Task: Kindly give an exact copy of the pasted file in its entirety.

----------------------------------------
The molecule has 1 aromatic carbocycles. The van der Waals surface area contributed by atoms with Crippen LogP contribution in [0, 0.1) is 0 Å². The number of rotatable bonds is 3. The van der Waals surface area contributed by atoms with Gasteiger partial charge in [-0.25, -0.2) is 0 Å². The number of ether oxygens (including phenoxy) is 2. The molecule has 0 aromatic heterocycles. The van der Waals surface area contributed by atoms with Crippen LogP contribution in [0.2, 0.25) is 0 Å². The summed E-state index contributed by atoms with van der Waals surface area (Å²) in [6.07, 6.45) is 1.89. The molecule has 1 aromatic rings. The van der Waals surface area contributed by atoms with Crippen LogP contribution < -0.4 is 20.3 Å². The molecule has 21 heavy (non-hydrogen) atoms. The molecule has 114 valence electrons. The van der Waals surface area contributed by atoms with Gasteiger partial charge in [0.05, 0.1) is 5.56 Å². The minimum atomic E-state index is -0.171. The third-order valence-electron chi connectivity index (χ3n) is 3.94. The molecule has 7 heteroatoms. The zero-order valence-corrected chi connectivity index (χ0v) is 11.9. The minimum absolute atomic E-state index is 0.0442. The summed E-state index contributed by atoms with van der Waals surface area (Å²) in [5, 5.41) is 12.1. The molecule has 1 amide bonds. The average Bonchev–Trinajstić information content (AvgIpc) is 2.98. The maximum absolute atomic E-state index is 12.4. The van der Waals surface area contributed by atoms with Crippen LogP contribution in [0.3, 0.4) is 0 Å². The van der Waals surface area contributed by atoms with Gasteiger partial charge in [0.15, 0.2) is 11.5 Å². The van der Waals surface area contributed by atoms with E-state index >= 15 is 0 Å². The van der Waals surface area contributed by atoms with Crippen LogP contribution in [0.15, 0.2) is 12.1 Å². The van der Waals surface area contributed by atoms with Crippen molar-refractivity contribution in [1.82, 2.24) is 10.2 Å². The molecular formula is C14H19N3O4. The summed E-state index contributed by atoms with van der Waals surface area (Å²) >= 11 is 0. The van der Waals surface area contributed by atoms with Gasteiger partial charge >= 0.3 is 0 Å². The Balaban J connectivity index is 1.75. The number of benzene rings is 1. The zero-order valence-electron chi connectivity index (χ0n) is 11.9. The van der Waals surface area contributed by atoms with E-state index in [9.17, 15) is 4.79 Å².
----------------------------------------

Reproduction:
The molecule has 1 aromatic carbocycles. The van der Waals surface area contributed by atoms with Crippen LogP contribution in [0, 0.1) is 0 Å². The number of rotatable bonds is 3. The van der Waals surface area contributed by atoms with Gasteiger partial charge in [-0.25, -0.2) is 0 Å². The number of ether oxygens (including phenoxy) is 2. The molecule has 0 aromatic heterocycles. The van der Waals surface area contributed by atoms with Crippen LogP contribution in [0.2, 0.25) is 0 Å². The summed E-state index contributed by atoms with van der Waals surface area (Å²) in [6.07, 6.45) is 1.89. The molecule has 1 aromatic rings. The van der Waals surface area contributed by atoms with Crippen LogP contribution < -0.4 is 20.3 Å². The molecule has 21 heavy (non-hydrogen) atoms. The molecule has 114 valence electrons. The van der Waals surface area contributed by atoms with Gasteiger partial charge in [0.05, 0.1) is 5.56 Å². The minimum atomic E-state index is -0.171. The third-order valence-electron chi connectivity index (χ3n) is 3.94. The molecule has 7 heteroatoms. The zero-order valence-corrected chi connectivity index (χ0v) is 11.9. The minimum absolute atomic E-state index is 0.0442. The summed E-state index contributed by atoms with van der Waals surface area (Å²) in [5, 5.41) is 12.1. The molecule has 1 amide bonds. The average Bonchev–Trinajstić information content (AvgIpc) is 2.98. The maximum absolute atomic E-state index is 12.4. The van der Waals surface area contributed by atoms with Crippen LogP contribution in [0.3, 0.4) is 0 Å². The van der Waals surface area contributed by atoms with Gasteiger partial charge in [0.15, 0.2) is 11.5 Å². The van der Waals surface area contributed by atoms with E-state index >= 15 is 0 Å². The van der Waals surface area contributed by atoms with Crippen LogP contribution in [0.15, 0.2) is 12.1 Å². The van der Waals surface area contributed by atoms with Crippen molar-refractivity contribution in [1.82, 2.24) is 10.2 Å². The molecular formula is C14H19N3O4. The summed E-state index contributed by atoms with van der Waals surface area (Å²) >= 11 is 0. The van der Waals surface area contributed by atoms with Gasteiger partial charge >= 0.3 is 0 Å². The Balaban J connectivity index is 1.75. The number of benzene rings is 1. The zero-order valence-electron chi connectivity index (χ0n) is 11.9. The van der Waals surface area contributed by atoms with E-state index in [9.17, 15) is 4.79 Å².